We are pleased that Gina has agreed to share her story with the BSD community, giving us all a chance to learn from her experiences.
What was your hair regime prior to hair loss?
I’ve kept my hair natural since 2008 and started to experience hair loss issues in 2012, so my hair practices were actually very good. I only used natural hair care products, rarely wore my hair in protective styles such as braids or twists and I maintained a relatively healthy scalp.
What was the hair loss trigger?
After I had my first baby in 2012, I suffered from Post Natal Depression and Post Traumatic Stress. Unbeknownst to me, I didn’t realise that this could trigger hair loss and I ignored my hair loss for a year thinking it was a natural pattern of post partum hair shedding. It was almost two years into my hair loss that I was finally diagnosed with Alopecia.
What was the emotional and physical impact of hair loss?
It was extremely stressful which made the hair loss even worse. The more I worried, the more patches I would find and the more thinning I’d encounter. It really knocked my confidence especially as I was a popular hair blogger at the time and worked in the salon industry so my hair was a big deal.
How soon did you visit a GP once you noticed the hair loss?
I visited my GP after a year as I was told the hair loss was normal.
What was your experience at the GP? Did they understand your concerns/show empathy?
My GP wasn’t very helpful or knowledgeable about hair especially black hair conditions. My GP tried to pass it off as a result of pregnancy, but by then I had huge bald patches all over my head.
Then my GP blamed my hair practices, though I’d been natural for years, rarely wore braids and never worn a weave. Finally the GP said it’s was a fungal infection and prescribed me a topical shampoo, and later suggested steroids and a possible biopsy which I declined as I didn’t see how pumping drugs into my body or cutting open my head was useful when they had already shown incompetence in diagnosis.
Were you referred to a dermatologist? Did you attend an appointment? If not, why? If you did, what was the outcome?
I was never referred I had to seek my help for myself. I finally saw a doctor, a black woman who said that perhaps the hair loss was linked to my PND she was the only one who spoke about alternatives as opposed to this culture of blaming the patient or diagnosing based on stereotypes. She suggested that the hair loss could be stress induced which could also be affecting my immune system.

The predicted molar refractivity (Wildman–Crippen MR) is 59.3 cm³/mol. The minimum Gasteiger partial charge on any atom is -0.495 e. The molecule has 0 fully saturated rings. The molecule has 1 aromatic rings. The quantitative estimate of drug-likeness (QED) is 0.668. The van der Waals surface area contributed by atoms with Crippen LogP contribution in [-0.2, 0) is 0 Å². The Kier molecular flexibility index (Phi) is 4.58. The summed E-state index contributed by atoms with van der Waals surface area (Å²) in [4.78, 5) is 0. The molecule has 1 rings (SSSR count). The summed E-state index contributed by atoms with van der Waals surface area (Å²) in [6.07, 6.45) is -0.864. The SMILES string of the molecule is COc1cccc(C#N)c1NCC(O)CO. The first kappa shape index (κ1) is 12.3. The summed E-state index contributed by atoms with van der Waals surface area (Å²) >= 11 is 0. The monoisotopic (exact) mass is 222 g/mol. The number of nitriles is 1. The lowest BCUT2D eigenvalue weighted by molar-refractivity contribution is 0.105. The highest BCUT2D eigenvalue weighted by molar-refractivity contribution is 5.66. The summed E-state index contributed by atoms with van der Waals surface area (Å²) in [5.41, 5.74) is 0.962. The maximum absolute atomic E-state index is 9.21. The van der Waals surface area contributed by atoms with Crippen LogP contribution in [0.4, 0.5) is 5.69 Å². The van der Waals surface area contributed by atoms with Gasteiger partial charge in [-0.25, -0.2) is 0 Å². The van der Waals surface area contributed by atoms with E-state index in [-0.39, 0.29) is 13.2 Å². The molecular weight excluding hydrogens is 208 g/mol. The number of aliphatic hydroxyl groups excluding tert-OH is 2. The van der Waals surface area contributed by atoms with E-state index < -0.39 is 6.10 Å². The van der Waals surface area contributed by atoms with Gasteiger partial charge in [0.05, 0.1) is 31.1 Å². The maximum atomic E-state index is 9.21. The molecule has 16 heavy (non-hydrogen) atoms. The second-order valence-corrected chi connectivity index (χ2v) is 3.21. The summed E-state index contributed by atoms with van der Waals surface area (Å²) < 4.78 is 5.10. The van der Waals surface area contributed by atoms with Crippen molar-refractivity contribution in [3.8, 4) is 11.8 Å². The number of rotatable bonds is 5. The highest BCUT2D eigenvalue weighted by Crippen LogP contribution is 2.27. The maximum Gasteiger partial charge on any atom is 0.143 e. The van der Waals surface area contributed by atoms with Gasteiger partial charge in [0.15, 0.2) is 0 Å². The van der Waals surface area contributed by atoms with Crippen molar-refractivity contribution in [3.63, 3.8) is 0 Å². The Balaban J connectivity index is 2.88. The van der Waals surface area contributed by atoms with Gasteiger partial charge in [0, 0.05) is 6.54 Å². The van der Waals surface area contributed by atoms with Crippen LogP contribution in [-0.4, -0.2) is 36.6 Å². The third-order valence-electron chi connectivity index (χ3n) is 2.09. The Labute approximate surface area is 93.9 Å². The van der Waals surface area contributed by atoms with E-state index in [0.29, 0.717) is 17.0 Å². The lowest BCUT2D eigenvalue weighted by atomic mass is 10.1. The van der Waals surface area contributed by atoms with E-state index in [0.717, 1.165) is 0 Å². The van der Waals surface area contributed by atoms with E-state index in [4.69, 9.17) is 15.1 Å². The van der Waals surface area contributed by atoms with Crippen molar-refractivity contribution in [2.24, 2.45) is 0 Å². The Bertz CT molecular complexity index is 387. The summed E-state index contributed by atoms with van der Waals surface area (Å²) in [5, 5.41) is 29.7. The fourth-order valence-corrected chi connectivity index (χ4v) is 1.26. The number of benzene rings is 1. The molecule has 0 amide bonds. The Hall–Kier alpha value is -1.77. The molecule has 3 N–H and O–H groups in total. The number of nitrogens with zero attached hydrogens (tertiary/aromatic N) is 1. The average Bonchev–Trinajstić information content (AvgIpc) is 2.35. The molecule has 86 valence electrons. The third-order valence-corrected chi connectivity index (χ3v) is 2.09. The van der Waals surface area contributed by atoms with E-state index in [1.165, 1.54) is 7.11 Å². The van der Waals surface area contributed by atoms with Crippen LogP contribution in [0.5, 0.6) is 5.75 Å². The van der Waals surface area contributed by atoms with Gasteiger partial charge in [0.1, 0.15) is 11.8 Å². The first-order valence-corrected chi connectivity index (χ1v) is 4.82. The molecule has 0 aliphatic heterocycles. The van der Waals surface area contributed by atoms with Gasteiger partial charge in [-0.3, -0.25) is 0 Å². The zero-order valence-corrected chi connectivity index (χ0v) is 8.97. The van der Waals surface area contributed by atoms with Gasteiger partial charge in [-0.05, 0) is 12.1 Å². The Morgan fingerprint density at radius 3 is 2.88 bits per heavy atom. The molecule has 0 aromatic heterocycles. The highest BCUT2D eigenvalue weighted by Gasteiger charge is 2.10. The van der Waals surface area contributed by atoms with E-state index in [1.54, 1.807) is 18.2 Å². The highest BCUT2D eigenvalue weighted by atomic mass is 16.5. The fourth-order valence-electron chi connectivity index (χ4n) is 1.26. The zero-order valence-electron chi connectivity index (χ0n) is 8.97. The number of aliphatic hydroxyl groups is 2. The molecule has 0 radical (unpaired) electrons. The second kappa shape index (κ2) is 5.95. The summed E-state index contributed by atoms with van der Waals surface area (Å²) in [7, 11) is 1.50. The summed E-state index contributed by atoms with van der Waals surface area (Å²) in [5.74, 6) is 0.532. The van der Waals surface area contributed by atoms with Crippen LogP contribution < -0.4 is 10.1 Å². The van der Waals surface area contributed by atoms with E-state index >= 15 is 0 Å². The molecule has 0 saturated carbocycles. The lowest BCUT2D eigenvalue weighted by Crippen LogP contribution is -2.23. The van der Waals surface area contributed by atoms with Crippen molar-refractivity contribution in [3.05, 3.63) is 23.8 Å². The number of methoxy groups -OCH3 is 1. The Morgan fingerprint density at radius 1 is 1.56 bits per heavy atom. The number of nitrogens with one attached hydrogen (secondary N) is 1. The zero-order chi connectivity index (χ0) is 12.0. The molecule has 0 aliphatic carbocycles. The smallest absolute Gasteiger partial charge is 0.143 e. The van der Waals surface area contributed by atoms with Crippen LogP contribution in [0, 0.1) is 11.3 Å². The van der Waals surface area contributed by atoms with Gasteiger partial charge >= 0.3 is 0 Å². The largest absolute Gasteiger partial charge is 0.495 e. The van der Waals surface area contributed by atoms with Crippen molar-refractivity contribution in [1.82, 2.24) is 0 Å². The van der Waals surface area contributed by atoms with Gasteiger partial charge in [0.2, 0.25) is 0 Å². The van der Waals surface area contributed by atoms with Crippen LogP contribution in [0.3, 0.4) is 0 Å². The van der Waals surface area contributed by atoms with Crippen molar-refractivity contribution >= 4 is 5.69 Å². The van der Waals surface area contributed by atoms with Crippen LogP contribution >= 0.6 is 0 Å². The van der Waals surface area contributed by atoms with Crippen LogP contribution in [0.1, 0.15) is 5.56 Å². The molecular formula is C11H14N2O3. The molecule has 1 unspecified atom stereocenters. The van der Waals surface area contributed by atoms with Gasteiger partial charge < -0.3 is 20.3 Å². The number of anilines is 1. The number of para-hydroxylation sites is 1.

What sort of hair loss were you diagnosed with?
I was diagnosed with Telegen Effluvium which can be triggered by child birth and illness."Telegen Effluvium is a hair and scalp disorder that can be caused by physical or emotional stress such as pregnancy or childbirth. Hair loss starts to be noticed approximately three months after the stressor." Black Skin Directory
What remedies where you given e.g drugs, creams?
I was offered over the counter topical ointments however I found these to not be as effective as changing my lifestyle.
Where you given any lifestyle advice. e.g lower stress levels, dietary changes?
I took it upon myself to change my lifestyle when I was diagnosed with PND as I didn’t want to be medicated in anyway. I looked into a lot of holistic remedies. Meditation really helped me with my stress level as well as a more balanced diet.
Were you advised to stop any hair regimes you had previously followed or currently practicing?
I made the decision to practice a very simple hair care regimen that I follow to this day. I only use natural products and I don’t style my hair with braids, twists or use heat. I wear wigs most of the time to avoid having to manipulate my hair.
Has the hair loss now ceased?
The hair loss has slowed, I still get flare ups and where the hair was most severely lost, it did not grow back.
What is your post hair loss hair care regime?
I follow a protective styling regime 90% of the time, using wigs which I learnt to make myself. I use natural products such as black soap to cleanse my hair and scalp; natural oils such as Castor Oil to seal in moisture.
I try not to do too much to my hair. When I wear it out I wear it in its natural state in a cropped style that masks the hair loss.
How has this experience changed your life?
The experience changed my life in many ways - I started a business selling my wigs filling a gap in the U.K. market for wigs that truly protect Afro hair with no glues and importantly they realistically mimic black women's hair texture.
It’s helped me gain a lot more knowledge of hair and scalp issues and see what’s lacking in the industry and healthcare system.
What are your top three tips to other people experiencing hair loss?
- Don’t be put off by doctors.
- Do your own research and trust your instincts. Get a second, third and forth opinion if need be.
- Stay positive!